James shows Tottenham what they’re missing in Dele Alli

Date published: Sunday 13th September 2020 7:26

James Rodriguez was brilliant. Dele Alli was utterly lost, again...

Last summer, while still in charge of Napoli, Carlo Ancelotti admitted he was “very attached” to James Rodriguez, amid speculation the Serie A side would make a move for the Colombian. It never materialised, and the Italian would have to wait for his next club, Everton, who have granted his wish to to be reunited with James: a lost soul who was missing his mate.

“He’s really excited about the project of the club and the fact we want to improve,” Ancelotti said after James was announced as an Everton player. “He was really excited to sign and I didn’t spend time to convince him – he was already convinced.”

It’s not a surprise. James has played his best football under Ancelotti for Real Madrid and then Bayern Munich: familiarity offered the playmaker the best chance to revive a career that was fading through nothing but a lack of game time. The quality is still very apparent.

A little over two months ago, Spurs laboured to a 1-0 win over Everton. It was a terrible game, with Tottenham’s perpetual counter-attack eventually winning out. But what was most striking was the inability of either midfield to take charge. A lack of control, ideas and technical proficiency made for a very difficult watch.

James – along with fellow new signings, Abdoulaye Doucoure and Allan – have completely changed the way in which Everton approach a game of football. While Tottenham’s acquisitions – Matt Doherty and Pierre-Emile Hojbjerg – offer an improvement, but no alteration in the game plan.

Before, whether through Ancelotti’s direction or an on-field lack of trust, defenders bypassed the likes of Tom Davies and Gylfi Sigurdsson; it was impossible for them to get a foothold in the game or to build any significant pressure.

Now, there’s a pattern to their play, an obvious method: Allan provides solidity; Doucoure further grit and a forward thrust; James the vision, creativity and execution. In their first start together, they were all sublime.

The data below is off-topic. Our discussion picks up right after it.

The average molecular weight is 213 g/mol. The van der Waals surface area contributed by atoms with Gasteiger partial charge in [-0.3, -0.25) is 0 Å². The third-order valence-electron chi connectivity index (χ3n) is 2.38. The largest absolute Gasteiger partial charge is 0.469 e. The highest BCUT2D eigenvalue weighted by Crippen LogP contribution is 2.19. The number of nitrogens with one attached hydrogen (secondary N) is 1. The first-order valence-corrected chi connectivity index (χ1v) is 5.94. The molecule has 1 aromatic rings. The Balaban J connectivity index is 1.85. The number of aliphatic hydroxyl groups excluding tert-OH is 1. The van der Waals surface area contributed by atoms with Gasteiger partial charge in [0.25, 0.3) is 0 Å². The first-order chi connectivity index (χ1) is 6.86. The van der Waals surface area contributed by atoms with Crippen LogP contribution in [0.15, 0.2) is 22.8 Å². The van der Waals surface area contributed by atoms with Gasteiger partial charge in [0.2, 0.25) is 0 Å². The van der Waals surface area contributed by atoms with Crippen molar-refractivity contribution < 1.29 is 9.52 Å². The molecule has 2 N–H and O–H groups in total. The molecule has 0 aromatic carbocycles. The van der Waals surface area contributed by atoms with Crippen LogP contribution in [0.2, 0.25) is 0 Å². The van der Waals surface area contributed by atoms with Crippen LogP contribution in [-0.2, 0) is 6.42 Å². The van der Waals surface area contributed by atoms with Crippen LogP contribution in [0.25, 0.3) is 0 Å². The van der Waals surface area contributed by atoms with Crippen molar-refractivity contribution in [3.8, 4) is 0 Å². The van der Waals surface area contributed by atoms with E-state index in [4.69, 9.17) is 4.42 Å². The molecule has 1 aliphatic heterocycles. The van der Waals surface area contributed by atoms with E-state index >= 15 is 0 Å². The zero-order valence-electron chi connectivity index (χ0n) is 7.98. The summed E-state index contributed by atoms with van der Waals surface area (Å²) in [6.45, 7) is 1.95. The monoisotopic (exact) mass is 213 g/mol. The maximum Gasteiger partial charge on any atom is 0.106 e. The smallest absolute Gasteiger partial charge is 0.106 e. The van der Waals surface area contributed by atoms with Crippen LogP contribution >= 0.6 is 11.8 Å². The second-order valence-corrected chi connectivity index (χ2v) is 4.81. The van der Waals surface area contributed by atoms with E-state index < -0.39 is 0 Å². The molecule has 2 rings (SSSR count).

It may have been a set play that won the game in the end: a stunning outswinging delivery from Lucas Digne and a towering bullet header from Dominic Calvert-Lewin. But the battle was really won in midfield, with James the conductor.

He was a cut above in possession. His influence on the game was summed up by one stage of play early in the second half. Tucked in off the right side, he casually killed a fired ball from defence dead with his first touch before laying it off simply to a teammate. A pre-emptive glance over his shoulder meant he could take the return pass and immediately drift a cross field 30-yard ball straight on to Richarlison’s head.

The striker fluffed his lines but it was that switch of play in particular that was a constant thorn in Tottenham’s side. James was always looking for the Brazilian, and didn’t miss.

Spurs did make it easy for him. It wasn’t that they were necessarily being “too nice”, but inefficient and lethargic. James has a wonderful first touch, but it was rarely tested through pressure from Harry Winks or Hojbjerg. Dele Alli – rightly hauled off at half-time – was non-existent.

The problem is, those midfielders – whoever they are – are always chasing their tails. Goals don’t come from possession for Spurs, they come from a se- piece or a counter-attack. There’s very little midfield respite unless they win corners or free-kicks high up the pitch. It looks incredibly wearing.

They don’t have a James, who can keep the ball in that hole between attack and defence; to monopolise possession and create chances. A forward pass either seems to bounce off Lucas Moura or is played in behind for Son Heung-min, who far more frequently has his arms up in the air in frustration than the ball at his feet.

Alli is also not that player: he’s not a striker; he’s not a No.10. He plays a position that doesn’t exist and it’s been a problem for Spurs for a while. When he’s contributing – scoring goals and assisting – the juice is worth the squeeze. As soon as he’s not, he’s a luxurious liability; one no team – let alone Spurs – can afford or should put up with.

Giovani Lo Celso was sorely missed. But even he doesn’t offer quite the same skill set as James or Christian Eriksen, who used to stroke passes around from exactly the same position.

The good faith built through an off-season glimpse inside the mind of Jose Mourinho has already, predictably evaporated. The Spurs fans face a very long, tiring season unless they dip into the transfer market to fix their obvious flaws.

But the Everton faithful have every right to be thrilled by the prospect of a team they can finally be proud of with a midfield star who could be set to reaffirm his world -status.

 

Will Ford is on Twitter

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